Everyone knows that funny people speak the truth through humor. They may exaggerate how upset they are that someone is late by looking at their watch and saying, "Oh, glad you could make it!" But beneath the joke is a barb of truth. The jokester has slipped in a little lecture without having had to embarrass anyone by saying, "Hey, pal, we agreed on 6 o'clock, and now here you come at 6:30! What's the deal? Get your act together!"
But the same thing happens when someone tries to be funny in a flirtatious manner. A man tells a woman, "Why don't we run off together? Tell that good-for-nothing husband of yours you got a better offer, huh?"
How's a woman supposed to react to that? The first time she may think it's funny because it's so far out of the realm of possibility. Each succeeding time Mr. Comedian says something like that, it gets more irritating. That is, unless the woman has always been attracted to him and has problems at home. Then she might hope there's truth behind the humor.
Often there is. The only time a funny flirter is totally putting someone on is when he throws his arm around a particularly old or homely woman and tries to give her a thrill by saying something she's probably never heard before. "Hey, gorgeous! Where have you been all my life?"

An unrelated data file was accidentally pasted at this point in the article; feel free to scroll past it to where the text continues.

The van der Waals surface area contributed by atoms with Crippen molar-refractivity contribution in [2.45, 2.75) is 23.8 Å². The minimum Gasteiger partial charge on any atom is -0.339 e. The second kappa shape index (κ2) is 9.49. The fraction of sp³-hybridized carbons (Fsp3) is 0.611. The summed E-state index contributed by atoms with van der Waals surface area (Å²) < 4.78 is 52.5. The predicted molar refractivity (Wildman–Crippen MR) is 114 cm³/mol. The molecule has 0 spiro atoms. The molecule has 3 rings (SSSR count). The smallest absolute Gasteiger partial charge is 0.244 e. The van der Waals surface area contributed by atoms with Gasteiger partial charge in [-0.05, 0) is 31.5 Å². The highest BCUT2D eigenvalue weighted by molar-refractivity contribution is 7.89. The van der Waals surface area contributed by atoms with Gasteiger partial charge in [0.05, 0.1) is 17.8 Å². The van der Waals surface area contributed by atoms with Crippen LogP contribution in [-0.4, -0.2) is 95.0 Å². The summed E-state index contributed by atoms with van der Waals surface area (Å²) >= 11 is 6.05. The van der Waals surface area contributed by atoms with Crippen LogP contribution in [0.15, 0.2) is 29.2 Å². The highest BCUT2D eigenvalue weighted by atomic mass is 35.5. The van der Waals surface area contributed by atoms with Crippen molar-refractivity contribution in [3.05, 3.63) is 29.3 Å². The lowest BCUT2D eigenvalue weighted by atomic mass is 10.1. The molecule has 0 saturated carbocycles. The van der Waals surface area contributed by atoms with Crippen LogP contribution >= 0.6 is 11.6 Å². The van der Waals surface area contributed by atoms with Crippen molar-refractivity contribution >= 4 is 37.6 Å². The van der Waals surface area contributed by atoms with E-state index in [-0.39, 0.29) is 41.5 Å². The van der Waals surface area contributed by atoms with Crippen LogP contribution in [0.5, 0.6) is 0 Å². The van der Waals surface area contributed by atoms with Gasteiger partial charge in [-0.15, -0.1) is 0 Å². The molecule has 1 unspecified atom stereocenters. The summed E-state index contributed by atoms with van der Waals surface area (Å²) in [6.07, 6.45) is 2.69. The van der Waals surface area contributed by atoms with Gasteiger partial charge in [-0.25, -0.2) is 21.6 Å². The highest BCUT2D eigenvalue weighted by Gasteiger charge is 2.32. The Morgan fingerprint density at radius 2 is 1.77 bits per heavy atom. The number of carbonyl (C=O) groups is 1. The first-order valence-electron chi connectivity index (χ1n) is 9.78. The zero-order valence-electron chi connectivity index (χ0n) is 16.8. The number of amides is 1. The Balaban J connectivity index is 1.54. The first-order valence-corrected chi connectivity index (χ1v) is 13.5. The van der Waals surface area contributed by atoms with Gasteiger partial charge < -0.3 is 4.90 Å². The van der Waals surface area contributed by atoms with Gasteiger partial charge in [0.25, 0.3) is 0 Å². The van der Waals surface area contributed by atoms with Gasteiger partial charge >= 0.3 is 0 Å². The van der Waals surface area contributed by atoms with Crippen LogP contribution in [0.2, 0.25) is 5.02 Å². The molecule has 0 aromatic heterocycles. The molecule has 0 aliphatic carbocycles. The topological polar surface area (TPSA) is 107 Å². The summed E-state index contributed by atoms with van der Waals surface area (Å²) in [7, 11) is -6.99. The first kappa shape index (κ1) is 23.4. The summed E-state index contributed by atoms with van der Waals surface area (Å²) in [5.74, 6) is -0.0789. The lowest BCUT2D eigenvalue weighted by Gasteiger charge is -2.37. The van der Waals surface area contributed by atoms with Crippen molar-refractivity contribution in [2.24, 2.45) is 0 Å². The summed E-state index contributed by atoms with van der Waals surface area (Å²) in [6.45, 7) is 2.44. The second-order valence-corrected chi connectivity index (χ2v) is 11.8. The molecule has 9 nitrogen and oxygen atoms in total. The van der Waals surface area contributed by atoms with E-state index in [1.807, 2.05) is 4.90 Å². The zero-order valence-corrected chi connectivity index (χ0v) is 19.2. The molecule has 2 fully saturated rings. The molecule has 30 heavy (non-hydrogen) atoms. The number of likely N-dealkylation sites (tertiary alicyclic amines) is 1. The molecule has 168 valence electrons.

Women like that know better than to believe such drivel, but they may long to hear it anyway. A colleague of mine once toyed with just such a woman by caressing her cheek. "I'm melting," she said, and I sensed she meant it.
The real danger comes when the man is pretending to be teasing, but he'd really love to flirt. A woman may not suspect the truth behind his humor, and if she responds in kind, there is the opportunity for misunderstanding. Or worse, she may indeed suspect that he means it, and then there is the opportunity for real understanding.
Such a tragedy occurred at a church in Michigan where a couple flirted humorously for almost ten years. They did this in front of everybody, including their spouses, who laughed right along with them. The flirters were never seen alone together, because they never were alone together.
Then came the day when the woman's husband was sick and in the hospital. She needed rides back and forth, and her friend and his wife provided them. No one suspected anything, but on one of those rare occasions when it was just the man doing the driving, the wife of the sick man told him how difficult and cold her husband had been for years.
The flirters began to see each other on the sly until the day came when she told him she had always hoped he'd meant what he said when he had teased her about how wonderful she was, how good she looked, and how he wished he'd met her before she was married. Whether he really meant it was irrelevant now that she had declared herself. The fact was, he admitted later, that this was what he had wanted all along. He would never have made the first move, however. He had hidden his true desires behind a cloak of humor. A little crisis, a little honesty, and suddenly years of innocent flirting had blossomed into an affair.